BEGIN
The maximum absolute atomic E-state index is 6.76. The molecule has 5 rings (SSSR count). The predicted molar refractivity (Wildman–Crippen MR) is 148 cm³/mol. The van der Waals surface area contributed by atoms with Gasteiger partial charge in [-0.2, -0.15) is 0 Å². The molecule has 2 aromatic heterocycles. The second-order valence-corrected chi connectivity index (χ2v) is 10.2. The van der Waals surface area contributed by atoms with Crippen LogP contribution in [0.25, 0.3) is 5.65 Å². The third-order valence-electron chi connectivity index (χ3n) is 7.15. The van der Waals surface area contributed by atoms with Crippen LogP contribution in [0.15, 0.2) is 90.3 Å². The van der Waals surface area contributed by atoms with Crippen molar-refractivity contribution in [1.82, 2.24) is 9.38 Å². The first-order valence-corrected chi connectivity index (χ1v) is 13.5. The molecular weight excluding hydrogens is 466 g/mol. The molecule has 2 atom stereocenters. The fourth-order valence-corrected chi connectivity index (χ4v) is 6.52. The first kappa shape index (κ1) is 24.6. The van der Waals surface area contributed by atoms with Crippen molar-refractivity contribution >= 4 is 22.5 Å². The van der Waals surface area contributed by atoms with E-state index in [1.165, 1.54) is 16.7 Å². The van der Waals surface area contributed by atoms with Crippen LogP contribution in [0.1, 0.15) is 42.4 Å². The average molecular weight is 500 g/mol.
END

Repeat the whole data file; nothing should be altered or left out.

The maximum absolute atomic E-state index is 6.76. The molecule has 5 rings (SSSR count). The predicted molar refractivity (Wildman–Crippen MR) is 148 cm³/mol. The van der Waals surface area contributed by atoms with Gasteiger partial charge in [-0.2, -0.15) is 0 Å². The molecule has 2 aromatic heterocycles. The second-order valence-corrected chi connectivity index (χ2v) is 10.2. The van der Waals surface area contributed by atoms with Crippen LogP contribution in [0.25, 0.3) is 5.65 Å². The third-order valence-electron chi connectivity index (χ3n) is 7.15. The van der Waals surface area contributed by atoms with Crippen LogP contribution in [0.15, 0.2) is 90.3 Å². The van der Waals surface area contributed by atoms with Crippen molar-refractivity contribution in [1.82, 2.24) is 9.38 Å². The first-order valence-corrected chi connectivity index (χ1v) is 13.5. The molecular weight excluding hydrogens is 466 g/mol. The molecule has 2 atom stereocenters. The fourth-order valence-corrected chi connectivity index (χ4v) is 6.52. The first kappa shape index (κ1) is 24.6. The van der Waals surface area contributed by atoms with Crippen molar-refractivity contribution >= 4 is 22.5 Å². The van der Waals surface area contributed by atoms with E-state index in [1.165, 1.54) is 16.7 Å². The van der Waals surface area contributed by atoms with Crippen LogP contribution in [0.1, 0.15) is 42.4 Å². The average molecular weight is 500 g/mol.